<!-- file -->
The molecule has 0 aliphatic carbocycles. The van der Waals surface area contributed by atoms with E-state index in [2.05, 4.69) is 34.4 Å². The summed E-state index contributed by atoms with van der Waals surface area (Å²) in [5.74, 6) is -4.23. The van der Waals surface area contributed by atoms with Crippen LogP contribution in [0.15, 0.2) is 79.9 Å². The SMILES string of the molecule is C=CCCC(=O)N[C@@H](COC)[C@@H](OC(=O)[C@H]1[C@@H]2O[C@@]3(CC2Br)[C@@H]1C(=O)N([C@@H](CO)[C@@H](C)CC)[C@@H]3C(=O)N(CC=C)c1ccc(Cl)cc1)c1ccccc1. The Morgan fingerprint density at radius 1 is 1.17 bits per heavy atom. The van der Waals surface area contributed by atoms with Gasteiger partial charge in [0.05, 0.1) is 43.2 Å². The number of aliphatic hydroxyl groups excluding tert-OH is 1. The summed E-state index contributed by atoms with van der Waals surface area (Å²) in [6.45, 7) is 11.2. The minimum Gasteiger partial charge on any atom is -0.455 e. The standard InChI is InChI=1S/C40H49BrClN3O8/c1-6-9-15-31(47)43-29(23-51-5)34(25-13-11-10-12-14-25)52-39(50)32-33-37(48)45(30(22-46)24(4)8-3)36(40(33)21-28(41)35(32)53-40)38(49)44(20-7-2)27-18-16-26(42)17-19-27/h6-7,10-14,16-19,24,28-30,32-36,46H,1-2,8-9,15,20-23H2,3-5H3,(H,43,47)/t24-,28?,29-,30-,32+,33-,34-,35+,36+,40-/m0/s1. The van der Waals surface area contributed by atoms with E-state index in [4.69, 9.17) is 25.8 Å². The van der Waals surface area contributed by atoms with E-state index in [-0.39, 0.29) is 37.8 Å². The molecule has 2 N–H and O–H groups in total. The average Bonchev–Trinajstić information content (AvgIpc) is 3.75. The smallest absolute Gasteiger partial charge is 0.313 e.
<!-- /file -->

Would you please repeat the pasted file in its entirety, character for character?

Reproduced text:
The molecule has 0 aliphatic carbocycles. The van der Waals surface area contributed by atoms with E-state index in [2.05, 4.69) is 34.4 Å². The summed E-state index contributed by atoms with van der Waals surface area (Å²) in [5.74, 6) is -4.23. The van der Waals surface area contributed by atoms with Crippen LogP contribution in [0.15, 0.2) is 79.9 Å². The SMILES string of the molecule is C=CCCC(=O)N[C@@H](COC)[C@@H](OC(=O)[C@H]1[C@@H]2O[C@@]3(CC2Br)[C@@H]1C(=O)N([C@@H](CO)[C@@H](C)CC)[C@@H]3C(=O)N(CC=C)c1ccc(Cl)cc1)c1ccccc1. The Morgan fingerprint density at radius 1 is 1.17 bits per heavy atom. The van der Waals surface area contributed by atoms with Gasteiger partial charge in [0.05, 0.1) is 43.2 Å². The number of aliphatic hydroxyl groups excluding tert-OH is 1. The summed E-state index contributed by atoms with van der Waals surface area (Å²) in [6.45, 7) is 11.2. The minimum Gasteiger partial charge on any atom is -0.455 e. The standard InChI is InChI=1S/C40H49BrClN3O8/c1-6-9-15-31(47)43-29(23-51-5)34(25-13-11-10-12-14-25)52-39(50)32-33-37(48)45(30(22-46)24(4)8-3)36(40(33)21-28(41)35(32)53-40)38(49)44(20-7-2)27-18-16-26(42)17-19-27/h6-7,10-14,16-19,24,28-30,32-36,46H,1-2,8-9,15,20-23H2,3-5H3,(H,43,47)/t24-,28?,29-,30-,32+,33-,34-,35+,36+,40-/m0/s1. The van der Waals surface area contributed by atoms with E-state index in [4.69, 9.17) is 25.8 Å². The van der Waals surface area contributed by atoms with E-state index in [-0.39, 0.29) is 37.8 Å². The molecule has 2 N–H and O–H groups in total. The average Bonchev–Trinajstić information content (AvgIpc) is 3.75. The smallest absolute Gasteiger partial charge is 0.313 e.